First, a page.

Welcome back from the break! We’ve kicked off this year’s blogging with Rod Lyon on the security landscape in Asia for 2014 and Peter Jennings on lessons from the 1987 white paper. But if you’ve already made your way through those, here are a few more interesting things to read:
First, Fred Kaplan on Slate takes on a New York Times’ editorial calling on President Obama to grant Edward Snowden ‘some form of clemency’. Distinguishing Snowden’s actions from those of Daniel Ellsberg who leaked a top-secret Pentagon study on the Vietnam War, he argues:
But Snowden did much more than [leak documents on the NSA’s domestic surveillance]. The documents that he gave the Washington Post’s Barton Gellman and the Guardian’s Glenn Greenwald have, so far, furnished stories about the NSA’s interception of email traffic, mobile phone calls, and radio transmissions of Taliban fighters in Pakistan’s northwest territories; about an operation to gauge the loyalties of CIA recruits in Pakistan; about NSA email intercepts to assist intelligence assessments of what’s going on inside Iran; about NSA surveillance of cellphone calls “worldwide,” an effort that (in the Post’s words) “allows it to look for unknown associates of known intelligence targets by tracking people whose movements intersect.” In his first interview with the South China Morning Post, Snowden revealed that the NSA routinely hacks into hundreds of computers in China and Hong Kong.
These operations have nothing to do with domestic surveillance or even spying on allies. They are not illegal, improper, or (in the context of 21st-century international politics) immoral. Exposing such operations has nothing to do with “whistle-blowing.”
Read the rest here.
Second, Radio Australia has an interview (podcast and transcript) with Paul Dibb on the recently released cabinet documents from 1986 and 1987 that show that the Australian government was concerned about the potential for relations between Papua New Guinea and Indonesia to deteriorate over the Free Papua Movement. Here’s an excerpt:
It came to a bit of crisis in 79 when there was only about eight people cleared in Canberra to understand that we had some fairly firm information coming from a covert source in Jakarta that the Indonesian military under General Benny Murdani were getting fed up with this movement of the OPM, the Free Papua Movement, using the protection of being on the Papua New Guinea side of the border and then crossing and then occasionally killing and attacking Indonesian troops. And we took that in the late 70s very seriously. So through the 70s, right through to the late 80s, there were these issues and they were essentially to do with the border, the activities of the OPM, and seen from the perspective of the Indonesian side a situation where they found that this was starting to become intolerable. The 1987 White Paper, which you are aware of, the cabinet documents relating that in my recollection have attached to them the so called Dibb Report which I wrote for the then defence minister, Kim Beasley [sic], about the defence of Australia. There was a classified version of that report which dealt with certain credible contingencies, and there was a highly-classified annexe to that report that was never made public in which I warned the Australian government that if we ever faced a major Indonesian military attack across the border with Papua New Guinea we would have to make our minds up on the contingency of the day. But, and this is the essential point, my advice to the then defence minister Beasley [sic] was we could lose the entire Australian army of some 30,000 at the time in the top one tenth of the border between Vanimo and Green River. And we would have no chance of holding that militarily and that would then leave the Australian government of the day with one serious alternative; and that would be to escalate it to strikes of a more serious nature against Indonesian logistics and military centres.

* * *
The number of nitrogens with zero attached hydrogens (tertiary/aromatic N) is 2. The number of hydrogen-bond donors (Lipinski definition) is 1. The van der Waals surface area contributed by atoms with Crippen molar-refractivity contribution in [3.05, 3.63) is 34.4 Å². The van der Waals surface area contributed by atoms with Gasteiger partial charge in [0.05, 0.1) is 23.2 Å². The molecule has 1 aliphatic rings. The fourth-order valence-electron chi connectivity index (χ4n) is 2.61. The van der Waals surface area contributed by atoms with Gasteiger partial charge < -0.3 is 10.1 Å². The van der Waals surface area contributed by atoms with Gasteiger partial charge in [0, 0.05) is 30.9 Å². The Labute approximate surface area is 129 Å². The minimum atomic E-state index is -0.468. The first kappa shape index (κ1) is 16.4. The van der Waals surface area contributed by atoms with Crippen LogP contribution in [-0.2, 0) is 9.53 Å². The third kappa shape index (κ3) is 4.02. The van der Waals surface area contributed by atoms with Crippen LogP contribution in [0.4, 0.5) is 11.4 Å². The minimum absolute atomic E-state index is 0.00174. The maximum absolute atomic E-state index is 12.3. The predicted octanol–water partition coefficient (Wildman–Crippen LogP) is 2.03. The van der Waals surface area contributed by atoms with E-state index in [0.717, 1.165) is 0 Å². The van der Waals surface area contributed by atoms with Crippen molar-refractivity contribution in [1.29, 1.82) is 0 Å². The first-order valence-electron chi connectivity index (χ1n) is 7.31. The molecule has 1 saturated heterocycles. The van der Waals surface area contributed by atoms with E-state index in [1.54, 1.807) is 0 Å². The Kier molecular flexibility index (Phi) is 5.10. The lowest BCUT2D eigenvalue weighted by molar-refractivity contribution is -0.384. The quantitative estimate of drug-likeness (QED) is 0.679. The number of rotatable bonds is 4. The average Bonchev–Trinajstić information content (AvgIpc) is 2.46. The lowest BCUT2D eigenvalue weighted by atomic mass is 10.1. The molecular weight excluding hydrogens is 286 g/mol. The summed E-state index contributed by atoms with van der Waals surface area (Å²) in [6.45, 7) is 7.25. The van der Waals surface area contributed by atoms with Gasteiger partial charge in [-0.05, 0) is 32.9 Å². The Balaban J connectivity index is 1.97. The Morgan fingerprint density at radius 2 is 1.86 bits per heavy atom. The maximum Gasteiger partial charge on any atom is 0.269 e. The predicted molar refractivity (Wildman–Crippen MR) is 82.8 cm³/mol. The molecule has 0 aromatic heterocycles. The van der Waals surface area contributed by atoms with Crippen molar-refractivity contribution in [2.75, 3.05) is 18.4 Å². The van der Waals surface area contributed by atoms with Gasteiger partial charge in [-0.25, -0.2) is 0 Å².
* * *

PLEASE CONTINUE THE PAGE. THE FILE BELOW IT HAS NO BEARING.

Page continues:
Lastly, Carlyle Thayer has a Diplomat piece that examines how a number of Southeast Asian states are pursuing conventional submarines. On these developments, he notes:
Within the next five years to a decade, Southeast Asian waters, and the South China Sea in particular, will witness a marked rise in the deployment of conventional submarines by regional states. This will make the South China Sea even more congested.
The acquisition of submarine forces will add a fourth dimension to regional war-fighting capabilities – air, land, sea and sub-surface. Submarines will be able to engage in reconnaissance and intelligence gathering, mine laying, anti-ship warfare and long-range strikes.
There appears to have been very little discussion by naval chiefs among the members of the Association of Southeast Asian Nations (ASEAN) about the implications of this development. At the most basic level, few of the ASEAN countries are equipped to assist one of their submarines in distress. Singapore and Malaysia, however, are the exceptions. In late 2008 Singapore launched the MV Swift Rescue, a submarine support vessel equipped with two Deep Search and Rescue vessels.
Natalie Sambhi is an analyst at ASPI and acting executive editor of The Strategist. Image courtesy of The White House.